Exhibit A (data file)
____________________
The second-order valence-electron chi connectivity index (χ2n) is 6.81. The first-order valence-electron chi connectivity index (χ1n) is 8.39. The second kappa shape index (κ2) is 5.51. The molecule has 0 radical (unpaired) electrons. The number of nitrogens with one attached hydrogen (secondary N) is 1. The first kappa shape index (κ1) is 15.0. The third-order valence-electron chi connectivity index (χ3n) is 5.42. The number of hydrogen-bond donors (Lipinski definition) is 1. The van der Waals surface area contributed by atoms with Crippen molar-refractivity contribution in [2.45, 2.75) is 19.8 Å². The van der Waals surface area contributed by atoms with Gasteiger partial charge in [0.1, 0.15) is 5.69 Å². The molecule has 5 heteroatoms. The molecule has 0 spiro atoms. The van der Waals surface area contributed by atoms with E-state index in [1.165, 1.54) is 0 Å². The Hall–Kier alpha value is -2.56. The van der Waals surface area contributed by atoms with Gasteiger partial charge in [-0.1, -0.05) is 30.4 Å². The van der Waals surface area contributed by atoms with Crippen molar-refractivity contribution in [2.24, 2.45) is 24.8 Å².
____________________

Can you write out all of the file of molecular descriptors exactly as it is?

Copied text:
The second-order valence-electron chi connectivity index (χ2n) is 6.81. The first-order valence-electron chi connectivity index (χ1n) is 8.39. The second kappa shape index (κ2) is 5.51. The molecule has 0 radical (unpaired) electrons. The number of nitrogens with one attached hydrogen (secondary N) is 1. The first kappa shape index (κ1) is 15.0. The third-order valence-electron chi connectivity index (χ3n) is 5.42. The number of hydrogen-bond donors (Lipinski definition) is 1. The van der Waals surface area contributed by atoms with Crippen molar-refractivity contribution in [2.45, 2.75) is 19.8 Å². The van der Waals surface area contributed by atoms with Gasteiger partial charge in [0.1, 0.15) is 5.69 Å². The molecule has 5 heteroatoms. The molecule has 0 spiro atoms. The van der Waals surface area contributed by atoms with E-state index in [1.165, 1.54) is 0 Å². The Hall–Kier alpha value is -2.56. The van der Waals surface area contributed by atoms with Gasteiger partial charge in [-0.1, -0.05) is 30.4 Å². The van der Waals surface area contributed by atoms with Crippen molar-refractivity contribution in [2.24, 2.45) is 24.8 Å².